For the first time, scientists have found calcium silicate perovskite (CaSiO3) on the surface of Earth.

It may be the fourth most abundant mineral on Earth, but it had never been seen before by human eyes in nature - because above a depth of about 650 kilometres (400 miles), it becomes unstable.

So how did it manage to survive the ascent? It was contained inside a tiny sliver of diamond. The gemstone was recovered from less than a kilometre deep into Earth's crust, at South Africa's Cullinan diamond mine.

"Nobody has ever managed to keep this mineral stable at Earth's surface," said geochemist Graham Pearson from the University of Alberta's Department of Earth and Atmospheric Sciences.

"The only possible way of preserving this mineral at Earth's surface is when it's trapped in an unyielding container like a diamond."

Scientists have estimated that silicate perovskites constitute as much as 93 percent of Earth's lower mantle, but CaSiO3 had remained hypothetical up until this point. Now that we have our hands on this mineral, scientists will finally be able to study it in more detail.

The diamond it was found inside, just 0.031 millimetres across, is also a super-rare specimen.

Most diamonds are born much closer to Earth's surface, between 150 and 200 kilometres (93 and 124 miles) deep. But this particular diamond would have formed at a depth of around 700 kilometres, the researchers said.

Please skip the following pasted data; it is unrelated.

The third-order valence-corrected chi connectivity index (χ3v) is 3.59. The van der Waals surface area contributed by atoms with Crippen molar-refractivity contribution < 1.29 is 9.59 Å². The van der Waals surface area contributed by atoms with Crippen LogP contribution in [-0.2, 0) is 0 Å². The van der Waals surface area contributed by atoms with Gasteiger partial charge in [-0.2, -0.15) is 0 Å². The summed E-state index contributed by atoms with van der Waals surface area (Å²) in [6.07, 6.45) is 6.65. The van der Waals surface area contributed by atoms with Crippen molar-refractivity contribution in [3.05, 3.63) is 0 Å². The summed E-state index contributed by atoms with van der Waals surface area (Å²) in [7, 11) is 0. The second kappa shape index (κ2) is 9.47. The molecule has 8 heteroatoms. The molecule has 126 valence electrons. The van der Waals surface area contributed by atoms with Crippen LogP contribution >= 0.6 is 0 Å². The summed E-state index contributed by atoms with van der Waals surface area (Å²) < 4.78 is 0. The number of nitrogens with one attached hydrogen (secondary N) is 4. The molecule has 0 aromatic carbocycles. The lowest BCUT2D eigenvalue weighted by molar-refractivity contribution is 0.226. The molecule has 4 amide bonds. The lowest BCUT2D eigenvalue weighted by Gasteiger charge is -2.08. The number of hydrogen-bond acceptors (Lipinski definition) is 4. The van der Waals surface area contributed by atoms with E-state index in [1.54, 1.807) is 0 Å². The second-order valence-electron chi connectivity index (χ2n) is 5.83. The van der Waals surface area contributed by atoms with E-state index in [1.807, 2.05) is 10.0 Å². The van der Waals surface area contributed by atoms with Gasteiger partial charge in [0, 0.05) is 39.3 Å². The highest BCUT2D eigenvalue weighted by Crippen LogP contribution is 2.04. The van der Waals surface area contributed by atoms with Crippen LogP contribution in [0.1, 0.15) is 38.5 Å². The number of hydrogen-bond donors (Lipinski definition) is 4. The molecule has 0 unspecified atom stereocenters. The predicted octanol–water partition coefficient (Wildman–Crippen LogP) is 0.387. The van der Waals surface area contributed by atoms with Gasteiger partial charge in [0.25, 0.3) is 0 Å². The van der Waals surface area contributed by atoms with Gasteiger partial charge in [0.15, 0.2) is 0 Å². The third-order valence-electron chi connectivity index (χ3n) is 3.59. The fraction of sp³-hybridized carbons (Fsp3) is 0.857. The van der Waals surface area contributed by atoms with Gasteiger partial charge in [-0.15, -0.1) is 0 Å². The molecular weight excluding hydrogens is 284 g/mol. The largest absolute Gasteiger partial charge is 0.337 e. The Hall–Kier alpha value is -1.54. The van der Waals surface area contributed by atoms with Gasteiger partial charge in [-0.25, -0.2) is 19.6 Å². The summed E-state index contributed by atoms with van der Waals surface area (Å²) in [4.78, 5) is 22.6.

At that depth, the pressure is around 240,000 times that of atmospheric pressure at sea level.

It was this intense, crushing pressure that would have formed the diamond, trapping the CaSiO3 inside by creating a stable case for it, and preventing the mineral's crystal lattice from deforming as the diamond moved towards the surface.

Already, the discovery has revealed fascinating information about how Earth's mantle formed.

"Diamonds are really unique ways of seeing what's in the Earth," Pearson said.

"And the specific composition of the perovskite inclusion in this particular diamond very clearly indicates the recycling of oceanic crust into Earth's lower mantle. It provides fundamental proof of what happens to the fate of oceanic plates as they descend into the depths of the Earth."

The research team polished the diamond, and conducted spectroscopic analysis to confirm that the mineral inside is, indeed, the elusive CaSiO3. In the next phase, researchers from the University of British Columbia will be working to find out more about its age and origin.

The team's paper has been published in the journal Nature.